I'm way behind on author review on the new manuscript; last week was a mess that kept us away from home three days longer than anticipated; and I'm neglecting much that needs to be done this week.
That said, the last thing I need to be doing is reading a book that is not research on the current project, since Friday is my drop-dead cutoff for revisions. Nevertheless, my new copy of Brother Stephen Dafoe's Nobly Born: An Illustrated History of the Knights Templar arrived while we were gone, and I haven't been able to stay away from it. So, this is no formal review, but a last-minute bid to recommend it for your Christmas list. (I mean, provided that you have already ordered The Templar Code For Dummies first.)
Stephen (publisher of Templar History magazine) has managed to do something fresh in the Templar book universe, and beginners and those thoroughly versed in Templar lore alike will find much to like about this book. Dreamers and "speculators" take note: this is no "Templars found treasure, sailed to Scotland, saved Robert the Bruce, started Freemasonry and hid their loot at Oak Island" waste of time. What it IS is a concise (deceptively thin-looking), historical examination of what is truly known about the Knights Templar, going back to medieval sources. Their formation, rise, organization, battles, failures and fall — all here, presented with Stephen's skill as a reporter, combined with his flair for making complex concepts easy to understand, and frankly, fun to read. A cursory flip through Nobly Born rewards you with an abundance of illustrations, many of them newly created by Stephen, showing battles, preceptories, troop movements, uniforms, hierarchy and more. All packaged in a truly beautiful edition by Lewis Masonic.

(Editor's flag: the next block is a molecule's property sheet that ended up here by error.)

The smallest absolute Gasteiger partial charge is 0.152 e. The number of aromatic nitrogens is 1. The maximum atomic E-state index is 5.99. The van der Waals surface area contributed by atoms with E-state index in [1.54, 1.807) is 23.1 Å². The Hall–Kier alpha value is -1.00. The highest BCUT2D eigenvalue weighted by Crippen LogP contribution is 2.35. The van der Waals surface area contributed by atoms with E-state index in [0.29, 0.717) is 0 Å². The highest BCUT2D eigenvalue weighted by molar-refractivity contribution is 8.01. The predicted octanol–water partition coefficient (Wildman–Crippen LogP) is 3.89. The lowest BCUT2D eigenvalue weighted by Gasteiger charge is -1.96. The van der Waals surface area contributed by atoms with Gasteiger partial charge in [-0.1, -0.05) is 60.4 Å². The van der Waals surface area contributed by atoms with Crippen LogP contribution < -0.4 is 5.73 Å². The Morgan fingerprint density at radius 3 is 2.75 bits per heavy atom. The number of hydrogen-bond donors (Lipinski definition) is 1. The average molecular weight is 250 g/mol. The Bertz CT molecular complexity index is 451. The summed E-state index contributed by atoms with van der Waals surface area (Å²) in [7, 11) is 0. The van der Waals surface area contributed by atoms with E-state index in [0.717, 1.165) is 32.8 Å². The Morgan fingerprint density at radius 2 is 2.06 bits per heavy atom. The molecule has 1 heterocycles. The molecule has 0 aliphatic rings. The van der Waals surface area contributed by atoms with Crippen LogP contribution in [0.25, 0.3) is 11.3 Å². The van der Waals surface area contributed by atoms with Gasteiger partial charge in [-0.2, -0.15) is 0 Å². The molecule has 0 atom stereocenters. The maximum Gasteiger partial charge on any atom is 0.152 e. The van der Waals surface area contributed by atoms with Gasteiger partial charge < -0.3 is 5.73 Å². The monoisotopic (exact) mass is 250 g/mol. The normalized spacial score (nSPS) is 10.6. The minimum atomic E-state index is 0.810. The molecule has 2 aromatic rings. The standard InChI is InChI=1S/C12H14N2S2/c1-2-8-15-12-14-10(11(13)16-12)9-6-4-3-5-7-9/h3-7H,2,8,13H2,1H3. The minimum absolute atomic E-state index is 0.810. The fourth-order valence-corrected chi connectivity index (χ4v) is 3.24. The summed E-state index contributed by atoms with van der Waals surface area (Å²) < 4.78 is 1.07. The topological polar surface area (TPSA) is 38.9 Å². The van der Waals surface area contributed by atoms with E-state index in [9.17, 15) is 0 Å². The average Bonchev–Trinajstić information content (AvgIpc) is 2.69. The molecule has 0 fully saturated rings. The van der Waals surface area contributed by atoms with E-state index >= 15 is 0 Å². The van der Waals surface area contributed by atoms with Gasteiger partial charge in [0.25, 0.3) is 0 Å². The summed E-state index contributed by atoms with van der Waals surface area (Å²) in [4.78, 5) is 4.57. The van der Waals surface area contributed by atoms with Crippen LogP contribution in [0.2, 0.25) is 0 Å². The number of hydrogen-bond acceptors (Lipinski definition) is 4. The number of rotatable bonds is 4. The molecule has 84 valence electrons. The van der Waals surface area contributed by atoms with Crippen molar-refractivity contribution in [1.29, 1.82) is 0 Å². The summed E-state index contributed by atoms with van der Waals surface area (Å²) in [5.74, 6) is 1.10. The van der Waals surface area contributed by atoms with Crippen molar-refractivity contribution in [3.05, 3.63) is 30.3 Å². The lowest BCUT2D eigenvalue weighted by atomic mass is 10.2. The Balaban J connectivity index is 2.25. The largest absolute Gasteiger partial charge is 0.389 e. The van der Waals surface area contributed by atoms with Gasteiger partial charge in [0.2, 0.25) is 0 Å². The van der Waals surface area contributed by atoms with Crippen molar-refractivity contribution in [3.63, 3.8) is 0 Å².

The book also features original artwork from Templar author and artist Gordon Napier and Indiana Masonic artist Brother Stephen McKim.
This is truly unlike any other Templar book on the market, and well worth its £19.99 ($33) cover price.
Stephen Dafoe is well-known in the electronic Masonic universe as the founder of the (now closed) forum, TheLodgeRoom.com, as well as being the publisher of Masonic Magazine. He has written for numerous publications, and his 2005 paper, Reading, Writing, and Apathy: The Rise and Fall of Masonic Education, first presented at Lodge Vitruvian No. 767, was published in the 2006 edition of the Scottish Rite Research Society's Heredom. Masonic Templars take note — Stephen's next book, due in 2008, The Compasses and the Cross, will be a history of the Templar Order and the development of Chivalric Masonry.